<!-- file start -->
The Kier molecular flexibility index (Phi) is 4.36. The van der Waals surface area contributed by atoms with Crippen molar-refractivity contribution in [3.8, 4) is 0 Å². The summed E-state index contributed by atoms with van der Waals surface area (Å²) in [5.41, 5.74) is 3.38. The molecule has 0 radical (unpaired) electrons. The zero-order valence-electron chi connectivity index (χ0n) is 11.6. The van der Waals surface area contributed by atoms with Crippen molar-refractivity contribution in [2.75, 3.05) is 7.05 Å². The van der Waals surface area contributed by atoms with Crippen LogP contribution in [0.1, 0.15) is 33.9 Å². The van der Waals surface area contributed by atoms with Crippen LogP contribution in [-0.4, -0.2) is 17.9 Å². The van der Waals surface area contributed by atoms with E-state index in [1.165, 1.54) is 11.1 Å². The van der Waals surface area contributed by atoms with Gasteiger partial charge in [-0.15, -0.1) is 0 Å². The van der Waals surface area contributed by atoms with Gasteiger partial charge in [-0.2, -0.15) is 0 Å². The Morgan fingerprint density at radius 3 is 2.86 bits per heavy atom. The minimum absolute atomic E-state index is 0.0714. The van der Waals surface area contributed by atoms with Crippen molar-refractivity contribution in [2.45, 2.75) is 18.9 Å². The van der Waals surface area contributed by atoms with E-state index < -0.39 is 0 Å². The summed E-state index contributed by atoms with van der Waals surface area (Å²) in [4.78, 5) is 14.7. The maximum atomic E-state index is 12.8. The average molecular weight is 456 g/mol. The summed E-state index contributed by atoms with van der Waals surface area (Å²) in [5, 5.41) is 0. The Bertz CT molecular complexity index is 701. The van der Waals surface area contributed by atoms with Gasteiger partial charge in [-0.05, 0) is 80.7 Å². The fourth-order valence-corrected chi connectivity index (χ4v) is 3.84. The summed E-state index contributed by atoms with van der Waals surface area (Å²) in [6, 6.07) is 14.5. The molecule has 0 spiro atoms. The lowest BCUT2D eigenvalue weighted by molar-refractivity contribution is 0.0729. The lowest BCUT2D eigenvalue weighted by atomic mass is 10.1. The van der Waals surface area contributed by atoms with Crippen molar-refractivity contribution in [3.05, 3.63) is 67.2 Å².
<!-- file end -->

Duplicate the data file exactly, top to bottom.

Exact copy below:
The Kier molecular flexibility index (Phi) is 4.36. The van der Waals surface area contributed by atoms with Crippen molar-refractivity contribution in [3.8, 4) is 0 Å². The summed E-state index contributed by atoms with van der Waals surface area (Å²) in [5.41, 5.74) is 3.38. The molecule has 0 radical (unpaired) electrons. The zero-order valence-electron chi connectivity index (χ0n) is 11.6. The van der Waals surface area contributed by atoms with Crippen molar-refractivity contribution in [2.75, 3.05) is 7.05 Å². The van der Waals surface area contributed by atoms with Crippen LogP contribution in [0.1, 0.15) is 33.9 Å². The van der Waals surface area contributed by atoms with Crippen LogP contribution in [-0.4, -0.2) is 17.9 Å². The van der Waals surface area contributed by atoms with E-state index in [1.165, 1.54) is 11.1 Å². The van der Waals surface area contributed by atoms with Gasteiger partial charge in [-0.15, -0.1) is 0 Å². The van der Waals surface area contributed by atoms with Gasteiger partial charge in [-0.2, -0.15) is 0 Å². The Morgan fingerprint density at radius 3 is 2.86 bits per heavy atom. The minimum absolute atomic E-state index is 0.0714. The van der Waals surface area contributed by atoms with Crippen molar-refractivity contribution in [2.45, 2.75) is 18.9 Å². The van der Waals surface area contributed by atoms with E-state index < -0.39 is 0 Å². The summed E-state index contributed by atoms with van der Waals surface area (Å²) in [4.78, 5) is 14.7. The maximum atomic E-state index is 12.8. The average molecular weight is 456 g/mol. The summed E-state index contributed by atoms with van der Waals surface area (Å²) in [5, 5.41) is 0. The Bertz CT molecular complexity index is 701. The van der Waals surface area contributed by atoms with Gasteiger partial charge in [-0.05, 0) is 80.7 Å². The fourth-order valence-corrected chi connectivity index (χ4v) is 3.84. The summed E-state index contributed by atoms with van der Waals surface area (Å²) in [6, 6.07) is 14.5. The molecule has 0 spiro atoms. The lowest BCUT2D eigenvalue weighted by molar-refractivity contribution is 0.0729. The lowest BCUT2D eigenvalue weighted by atomic mass is 10.1. The van der Waals surface area contributed by atoms with Crippen molar-refractivity contribution in [3.05, 3.63) is 67.2 Å².